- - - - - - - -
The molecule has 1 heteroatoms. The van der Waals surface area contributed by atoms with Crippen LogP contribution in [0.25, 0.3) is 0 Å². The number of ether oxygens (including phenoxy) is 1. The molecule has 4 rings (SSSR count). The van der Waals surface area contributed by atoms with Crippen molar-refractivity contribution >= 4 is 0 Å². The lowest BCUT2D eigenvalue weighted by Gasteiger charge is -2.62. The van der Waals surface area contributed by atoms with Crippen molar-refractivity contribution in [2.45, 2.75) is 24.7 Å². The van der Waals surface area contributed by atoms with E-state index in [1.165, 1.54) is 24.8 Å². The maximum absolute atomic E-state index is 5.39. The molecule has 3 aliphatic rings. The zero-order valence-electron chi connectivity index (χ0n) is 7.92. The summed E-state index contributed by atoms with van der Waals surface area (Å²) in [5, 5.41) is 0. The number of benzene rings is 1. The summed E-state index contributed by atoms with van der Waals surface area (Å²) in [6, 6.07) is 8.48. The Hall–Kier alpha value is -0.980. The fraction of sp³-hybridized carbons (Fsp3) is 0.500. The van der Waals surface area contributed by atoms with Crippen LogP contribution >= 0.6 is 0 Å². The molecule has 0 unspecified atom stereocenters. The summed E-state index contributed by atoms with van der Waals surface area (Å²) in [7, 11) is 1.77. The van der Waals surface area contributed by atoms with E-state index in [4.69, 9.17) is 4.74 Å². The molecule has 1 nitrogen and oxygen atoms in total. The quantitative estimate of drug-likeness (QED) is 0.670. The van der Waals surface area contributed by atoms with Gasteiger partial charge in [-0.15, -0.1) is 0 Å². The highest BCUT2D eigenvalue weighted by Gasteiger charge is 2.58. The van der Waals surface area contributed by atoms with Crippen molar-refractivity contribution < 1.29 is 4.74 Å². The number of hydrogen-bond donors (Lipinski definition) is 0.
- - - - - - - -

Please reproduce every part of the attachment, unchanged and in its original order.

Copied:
The molecule has 1 heteroatoms. The van der Waals surface area contributed by atoms with Crippen LogP contribution in [0.25, 0.3) is 0 Å². The number of ether oxygens (including phenoxy) is 1. The molecule has 4 rings (SSSR count). The van der Waals surface area contributed by atoms with Crippen molar-refractivity contribution >= 4 is 0 Å². The lowest BCUT2D eigenvalue weighted by Gasteiger charge is -2.62. The van der Waals surface area contributed by atoms with Crippen molar-refractivity contribution in [2.45, 2.75) is 24.7 Å². The van der Waals surface area contributed by atoms with E-state index in [1.165, 1.54) is 24.8 Å². The maximum absolute atomic E-state index is 5.39. The molecule has 3 aliphatic rings. The zero-order valence-electron chi connectivity index (χ0n) is 7.92. The summed E-state index contributed by atoms with van der Waals surface area (Å²) in [5, 5.41) is 0. The number of benzene rings is 1. The summed E-state index contributed by atoms with van der Waals surface area (Å²) in [6, 6.07) is 8.48. The Hall–Kier alpha value is -0.980. The fraction of sp³-hybridized carbons (Fsp3) is 0.500. The van der Waals surface area contributed by atoms with Crippen LogP contribution >= 0.6 is 0 Å². The molecule has 0 unspecified atom stereocenters. The summed E-state index contributed by atoms with van der Waals surface area (Å²) in [7, 11) is 1.77. The van der Waals surface area contributed by atoms with E-state index in [4.69, 9.17) is 4.74 Å². The molecule has 1 nitrogen and oxygen atoms in total. The quantitative estimate of drug-likeness (QED) is 0.670. The van der Waals surface area contributed by atoms with Gasteiger partial charge in [-0.15, -0.1) is 0 Å². The highest BCUT2D eigenvalue weighted by Gasteiger charge is 2.58. The van der Waals surface area contributed by atoms with Crippen molar-refractivity contribution < 1.29 is 4.74 Å². The number of hydrogen-bond donors (Lipinski definition) is 0.